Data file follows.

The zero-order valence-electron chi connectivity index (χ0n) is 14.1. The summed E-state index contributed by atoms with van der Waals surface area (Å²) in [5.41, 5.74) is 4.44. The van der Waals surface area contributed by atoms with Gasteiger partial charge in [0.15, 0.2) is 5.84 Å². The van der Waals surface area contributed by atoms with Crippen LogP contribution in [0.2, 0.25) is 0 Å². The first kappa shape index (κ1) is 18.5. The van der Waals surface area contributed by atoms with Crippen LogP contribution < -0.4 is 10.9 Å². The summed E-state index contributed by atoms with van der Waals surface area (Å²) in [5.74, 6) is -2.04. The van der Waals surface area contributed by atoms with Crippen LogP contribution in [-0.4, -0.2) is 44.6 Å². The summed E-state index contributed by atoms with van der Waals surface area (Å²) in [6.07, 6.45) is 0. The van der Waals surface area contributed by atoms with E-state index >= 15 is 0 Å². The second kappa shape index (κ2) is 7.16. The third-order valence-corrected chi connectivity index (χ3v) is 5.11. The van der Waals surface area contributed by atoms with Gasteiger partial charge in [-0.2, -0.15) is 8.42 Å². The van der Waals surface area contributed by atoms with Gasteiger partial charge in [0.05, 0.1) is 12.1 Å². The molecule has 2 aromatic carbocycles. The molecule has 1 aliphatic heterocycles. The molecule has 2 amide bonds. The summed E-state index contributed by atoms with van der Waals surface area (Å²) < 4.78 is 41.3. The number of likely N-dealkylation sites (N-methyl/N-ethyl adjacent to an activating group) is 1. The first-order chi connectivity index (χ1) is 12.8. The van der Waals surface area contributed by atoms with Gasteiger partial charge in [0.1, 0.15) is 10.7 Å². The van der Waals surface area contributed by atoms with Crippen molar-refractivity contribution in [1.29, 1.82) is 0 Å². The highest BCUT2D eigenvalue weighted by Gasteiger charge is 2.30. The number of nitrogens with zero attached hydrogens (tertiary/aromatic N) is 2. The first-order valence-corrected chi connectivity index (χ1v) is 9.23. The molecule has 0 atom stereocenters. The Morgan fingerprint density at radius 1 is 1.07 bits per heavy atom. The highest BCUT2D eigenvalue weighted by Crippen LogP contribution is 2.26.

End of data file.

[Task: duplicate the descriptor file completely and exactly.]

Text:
The zero-order valence-electron chi connectivity index (χ0n) is 14.1. The summed E-state index contributed by atoms with van der Waals surface area (Å²) in [5.41, 5.74) is 4.44. The van der Waals surface area contributed by atoms with Gasteiger partial charge in [0.15, 0.2) is 5.84 Å². The van der Waals surface area contributed by atoms with Crippen LogP contribution in [0.2, 0.25) is 0 Å². The first kappa shape index (κ1) is 18.5. The van der Waals surface area contributed by atoms with Crippen LogP contribution < -0.4 is 10.9 Å². The summed E-state index contributed by atoms with van der Waals surface area (Å²) in [5.74, 6) is -2.04. The van der Waals surface area contributed by atoms with Crippen LogP contribution in [-0.4, -0.2) is 44.6 Å². The summed E-state index contributed by atoms with van der Waals surface area (Å²) in [6.07, 6.45) is 0. The van der Waals surface area contributed by atoms with E-state index >= 15 is 0 Å². The second kappa shape index (κ2) is 7.16. The third-order valence-corrected chi connectivity index (χ3v) is 5.11. The van der Waals surface area contributed by atoms with Gasteiger partial charge in [-0.2, -0.15) is 8.42 Å². The van der Waals surface area contributed by atoms with Gasteiger partial charge in [0.05, 0.1) is 12.1 Å². The molecule has 2 aromatic carbocycles. The molecule has 1 aliphatic heterocycles. The molecule has 2 amide bonds. The summed E-state index contributed by atoms with van der Waals surface area (Å²) < 4.78 is 41.3. The number of likely N-dealkylation sites (N-methyl/N-ethyl adjacent to an activating group) is 1. The first-order chi connectivity index (χ1) is 12.8. The van der Waals surface area contributed by atoms with Gasteiger partial charge in [0.1, 0.15) is 10.7 Å². The van der Waals surface area contributed by atoms with Crippen molar-refractivity contribution in [1.29, 1.82) is 0 Å². The highest BCUT2D eigenvalue weighted by Gasteiger charge is 2.30. The number of nitrogens with zero attached hydrogens (tertiary/aromatic N) is 2. The first-order valence-corrected chi connectivity index (χ1v) is 9.23. The molecule has 0 atom stereocenters. The Morgan fingerprint density at radius 1 is 1.07 bits per heavy atom. The highest BCUT2D eigenvalue weighted by Crippen LogP contribution is 2.26.